Roundtable

Responsible investment

Responsible Investment The revolution in how investors are assessing companies is gaining momentum. No longer considered niche, responsible investing is rising in prominence among institutions when making investment judgements. Indeed, a study carried out by professional services specialist Aon found that 40% of institutions have a responsible investment policy for making buy or sell decisions. […]

August 2018

Responsible Investment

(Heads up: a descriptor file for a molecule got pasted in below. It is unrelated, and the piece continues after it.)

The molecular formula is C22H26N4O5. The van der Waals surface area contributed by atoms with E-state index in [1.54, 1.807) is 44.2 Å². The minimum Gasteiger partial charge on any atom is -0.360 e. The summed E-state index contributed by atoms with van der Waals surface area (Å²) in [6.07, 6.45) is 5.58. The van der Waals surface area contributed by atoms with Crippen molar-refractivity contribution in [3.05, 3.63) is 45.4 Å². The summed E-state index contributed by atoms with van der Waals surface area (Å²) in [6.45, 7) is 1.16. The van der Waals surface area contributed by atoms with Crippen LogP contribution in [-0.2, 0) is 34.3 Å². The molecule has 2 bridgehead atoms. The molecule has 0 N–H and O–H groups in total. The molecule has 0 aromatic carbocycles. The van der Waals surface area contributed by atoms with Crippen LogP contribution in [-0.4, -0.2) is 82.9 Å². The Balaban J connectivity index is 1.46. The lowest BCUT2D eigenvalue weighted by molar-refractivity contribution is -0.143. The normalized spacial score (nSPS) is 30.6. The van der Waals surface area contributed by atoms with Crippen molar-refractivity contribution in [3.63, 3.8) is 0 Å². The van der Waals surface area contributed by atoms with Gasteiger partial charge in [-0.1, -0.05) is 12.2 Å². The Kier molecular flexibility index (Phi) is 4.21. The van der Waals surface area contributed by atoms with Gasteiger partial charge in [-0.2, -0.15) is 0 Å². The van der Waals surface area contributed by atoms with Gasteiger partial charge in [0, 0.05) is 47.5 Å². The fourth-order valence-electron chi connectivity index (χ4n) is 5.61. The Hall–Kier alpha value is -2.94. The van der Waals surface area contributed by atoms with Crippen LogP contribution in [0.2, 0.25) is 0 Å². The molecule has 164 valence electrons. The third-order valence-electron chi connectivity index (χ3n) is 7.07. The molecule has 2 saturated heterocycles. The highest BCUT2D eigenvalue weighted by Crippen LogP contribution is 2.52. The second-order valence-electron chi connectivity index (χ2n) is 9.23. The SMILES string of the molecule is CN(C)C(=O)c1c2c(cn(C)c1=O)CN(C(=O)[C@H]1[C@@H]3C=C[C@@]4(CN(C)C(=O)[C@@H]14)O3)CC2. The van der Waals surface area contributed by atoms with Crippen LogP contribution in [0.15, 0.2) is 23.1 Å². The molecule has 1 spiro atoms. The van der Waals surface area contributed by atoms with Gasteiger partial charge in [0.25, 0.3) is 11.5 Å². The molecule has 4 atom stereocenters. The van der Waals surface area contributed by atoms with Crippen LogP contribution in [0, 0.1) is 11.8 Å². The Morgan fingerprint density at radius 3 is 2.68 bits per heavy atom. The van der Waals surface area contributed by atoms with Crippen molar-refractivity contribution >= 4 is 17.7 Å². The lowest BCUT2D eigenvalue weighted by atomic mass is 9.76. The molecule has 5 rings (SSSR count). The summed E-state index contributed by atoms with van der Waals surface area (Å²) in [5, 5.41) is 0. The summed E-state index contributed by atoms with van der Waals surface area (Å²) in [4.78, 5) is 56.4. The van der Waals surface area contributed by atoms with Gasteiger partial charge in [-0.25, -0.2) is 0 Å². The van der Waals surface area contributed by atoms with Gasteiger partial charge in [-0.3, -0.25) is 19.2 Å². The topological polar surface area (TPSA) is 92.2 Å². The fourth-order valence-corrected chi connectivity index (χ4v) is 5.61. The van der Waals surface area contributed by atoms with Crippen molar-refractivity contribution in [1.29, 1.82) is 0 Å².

The revolution in how investors are assessing companies is gaining momentum. No longer considered niche, responsible investing is rising in prominence among institutions when making investment judgements. Indeed, a study carried out by professional services specialist Aon found that 40% of institutions have a responsible investment policy for making buy or sell decisions. A further 14% of the 223 institutional investors Aon spoke to in June are working on implementing such a policy. More and more institutions are expected to adopt a responsible investment policy with research from State Street, also published in June, showing that 83% of institutional investors and wealth managers expect more money to flow into environmental, social and governance (ESG) ETFs by 2023. Behind this shift in mindset is growing demand by clients for institutional investors to assess the non-financial aspects of a company and its impact on the environment and society. This is partly due to younger people entering the workforce and starting to hand their cash to asset managers to fund their retirement. Many of them wish to make an impact rather than just generate a return. Regulation has been another driver as research points to the benefits of backing companies that are better governed and work to ensure good practices in their operations could stretch beyond simply lowering risk. Longer-term gains could be the reward for backing better behaved companies. This is a theory that was backed-up by a notable report by MSCI (Foundations of ESG Investing). However, some rightly point out that the findings of one report alone are not enough to change attitudes across the investment industry. To get to the heart of some of the issues surrounding responsible investment we brought trustees, fund managers and consultants together for a debate on the subject. You can read the conclusions of our discussion from page four.

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